MANY of us will be pounding the streets and footpaths now that the lighter evenings are ahead of us — training for Cork’s mini marathon, or perhaps even the full version coming up on the June Bank Holiday.
One Cork woman, however, is currently finalising her training for an even more arduous undertaking.
Whatever about racing 26 miles through our city streets, imagine having to contend with 50C heat and Saharan sand — and a distance many times further.
That’s what Cork school teacher Jane O’Keeffe will face when she tackles the Marathon des Sables in Morocco next month.
The Marathon of the Sands, or Sahara Marathon, is known as the toughest race on earth. It’s a six-day, 251km-long (156 miles) course — the equivalent of six regular marathons.
And with the exception of the tent they sleep in, competitors must carry their own belongings — food, clothes, sleeping bag, etc) — on their back as they race each day in blistering heat from one stage to the next.
So why is Jane putting herself through this daunting ordeal on April 7?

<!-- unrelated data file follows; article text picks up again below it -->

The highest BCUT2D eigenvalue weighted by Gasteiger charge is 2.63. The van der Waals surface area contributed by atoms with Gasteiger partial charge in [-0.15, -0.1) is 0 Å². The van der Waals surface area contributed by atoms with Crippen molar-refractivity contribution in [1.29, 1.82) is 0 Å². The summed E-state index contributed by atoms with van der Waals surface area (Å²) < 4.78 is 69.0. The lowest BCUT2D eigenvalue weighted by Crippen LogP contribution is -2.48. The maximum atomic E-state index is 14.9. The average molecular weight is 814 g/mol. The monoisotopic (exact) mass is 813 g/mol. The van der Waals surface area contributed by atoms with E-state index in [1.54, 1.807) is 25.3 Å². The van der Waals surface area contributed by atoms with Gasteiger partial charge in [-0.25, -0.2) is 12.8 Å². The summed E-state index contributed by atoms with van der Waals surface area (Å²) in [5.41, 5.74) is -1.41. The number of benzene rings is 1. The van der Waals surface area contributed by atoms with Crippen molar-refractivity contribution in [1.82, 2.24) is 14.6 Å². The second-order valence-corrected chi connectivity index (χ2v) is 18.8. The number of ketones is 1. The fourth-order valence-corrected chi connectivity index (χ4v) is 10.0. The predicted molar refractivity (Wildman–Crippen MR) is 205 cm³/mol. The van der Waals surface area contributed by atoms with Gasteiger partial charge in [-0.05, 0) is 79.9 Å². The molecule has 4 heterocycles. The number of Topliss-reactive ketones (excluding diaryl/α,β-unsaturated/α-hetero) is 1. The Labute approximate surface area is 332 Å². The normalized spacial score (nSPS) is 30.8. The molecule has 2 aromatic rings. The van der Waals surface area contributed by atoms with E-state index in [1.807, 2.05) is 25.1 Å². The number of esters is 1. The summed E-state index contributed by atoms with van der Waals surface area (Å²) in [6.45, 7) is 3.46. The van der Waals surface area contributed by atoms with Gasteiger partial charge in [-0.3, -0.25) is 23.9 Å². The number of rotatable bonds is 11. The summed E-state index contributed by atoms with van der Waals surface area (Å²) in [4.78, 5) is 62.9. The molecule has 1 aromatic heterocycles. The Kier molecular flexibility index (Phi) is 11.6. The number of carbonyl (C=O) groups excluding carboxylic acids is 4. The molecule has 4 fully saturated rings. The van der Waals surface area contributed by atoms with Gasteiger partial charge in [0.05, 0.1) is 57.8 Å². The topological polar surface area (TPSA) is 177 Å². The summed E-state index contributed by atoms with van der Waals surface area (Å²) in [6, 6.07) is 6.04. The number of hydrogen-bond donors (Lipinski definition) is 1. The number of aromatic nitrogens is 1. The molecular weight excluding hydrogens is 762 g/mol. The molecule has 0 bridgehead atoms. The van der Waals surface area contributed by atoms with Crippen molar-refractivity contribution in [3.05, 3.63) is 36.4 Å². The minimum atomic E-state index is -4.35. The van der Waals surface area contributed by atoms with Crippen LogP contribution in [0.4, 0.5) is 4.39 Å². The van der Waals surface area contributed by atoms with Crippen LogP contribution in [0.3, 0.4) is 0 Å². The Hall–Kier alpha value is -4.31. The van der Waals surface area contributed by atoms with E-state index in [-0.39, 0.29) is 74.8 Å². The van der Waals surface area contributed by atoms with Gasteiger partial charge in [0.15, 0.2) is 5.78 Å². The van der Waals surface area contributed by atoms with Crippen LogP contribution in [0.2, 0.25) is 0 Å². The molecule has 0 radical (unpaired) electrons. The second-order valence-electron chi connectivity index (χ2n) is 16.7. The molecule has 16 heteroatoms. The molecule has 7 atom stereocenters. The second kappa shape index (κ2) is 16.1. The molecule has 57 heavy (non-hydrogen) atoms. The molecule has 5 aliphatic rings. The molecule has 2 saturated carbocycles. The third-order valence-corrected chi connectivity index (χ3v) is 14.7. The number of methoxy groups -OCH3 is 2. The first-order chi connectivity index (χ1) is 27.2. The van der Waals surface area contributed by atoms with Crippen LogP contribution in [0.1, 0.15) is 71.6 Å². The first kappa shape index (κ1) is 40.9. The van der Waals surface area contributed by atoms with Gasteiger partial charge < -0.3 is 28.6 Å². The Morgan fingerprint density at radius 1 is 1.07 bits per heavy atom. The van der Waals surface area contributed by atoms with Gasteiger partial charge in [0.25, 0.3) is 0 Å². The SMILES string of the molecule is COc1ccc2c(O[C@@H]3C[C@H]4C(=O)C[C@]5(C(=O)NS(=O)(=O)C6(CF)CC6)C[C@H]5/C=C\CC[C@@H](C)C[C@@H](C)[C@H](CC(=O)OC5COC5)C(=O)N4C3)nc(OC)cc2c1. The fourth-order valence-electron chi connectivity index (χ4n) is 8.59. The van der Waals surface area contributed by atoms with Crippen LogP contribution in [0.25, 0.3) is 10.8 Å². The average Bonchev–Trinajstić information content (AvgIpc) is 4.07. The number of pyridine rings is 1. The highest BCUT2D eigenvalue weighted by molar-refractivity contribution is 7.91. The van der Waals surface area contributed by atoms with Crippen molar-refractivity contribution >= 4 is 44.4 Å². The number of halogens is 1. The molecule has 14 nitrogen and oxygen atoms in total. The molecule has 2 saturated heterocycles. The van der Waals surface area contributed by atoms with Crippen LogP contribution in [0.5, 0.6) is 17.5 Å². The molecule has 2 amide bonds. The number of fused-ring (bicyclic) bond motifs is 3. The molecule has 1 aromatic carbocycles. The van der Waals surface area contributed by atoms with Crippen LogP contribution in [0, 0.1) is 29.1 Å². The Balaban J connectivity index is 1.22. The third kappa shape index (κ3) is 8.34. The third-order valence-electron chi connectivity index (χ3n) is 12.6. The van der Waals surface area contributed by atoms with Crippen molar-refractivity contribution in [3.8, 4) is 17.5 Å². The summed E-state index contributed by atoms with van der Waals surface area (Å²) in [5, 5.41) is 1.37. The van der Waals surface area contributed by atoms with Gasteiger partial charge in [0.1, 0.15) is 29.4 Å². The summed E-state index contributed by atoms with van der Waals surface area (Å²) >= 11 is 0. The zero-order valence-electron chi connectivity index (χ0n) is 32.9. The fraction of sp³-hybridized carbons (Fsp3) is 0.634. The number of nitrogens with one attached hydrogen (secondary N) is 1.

You could say it runs in the family, as her brother, David, competed in 2015.
David was then followed by his dad, Jimmy, who took up the challenge in last year’s race.
“Mum and dad went out to support David to cheer him on,” says Jane, “Then dad decided he would do it and fair play to him, he did!
“Last August they roped me into it, with dad, especially, encouraging me to give it a go.
“It’s an amazing thing to do and an opportunity to fundraise for a worthwhile cause.”
David raised money for Marymount Hospice, while Jimmy ran for Bumbleance.
Jane will compete to raise funds for the charity Anam Cara, which offers bereavement support to parents and families, in honour of her friend, Colin Hedderman, who tragically died in 2006.
“Colin was a very talented swimmer, part of a great group of friends in Sundays Well Swimming Club, where he is remembered to this day,” says Jane.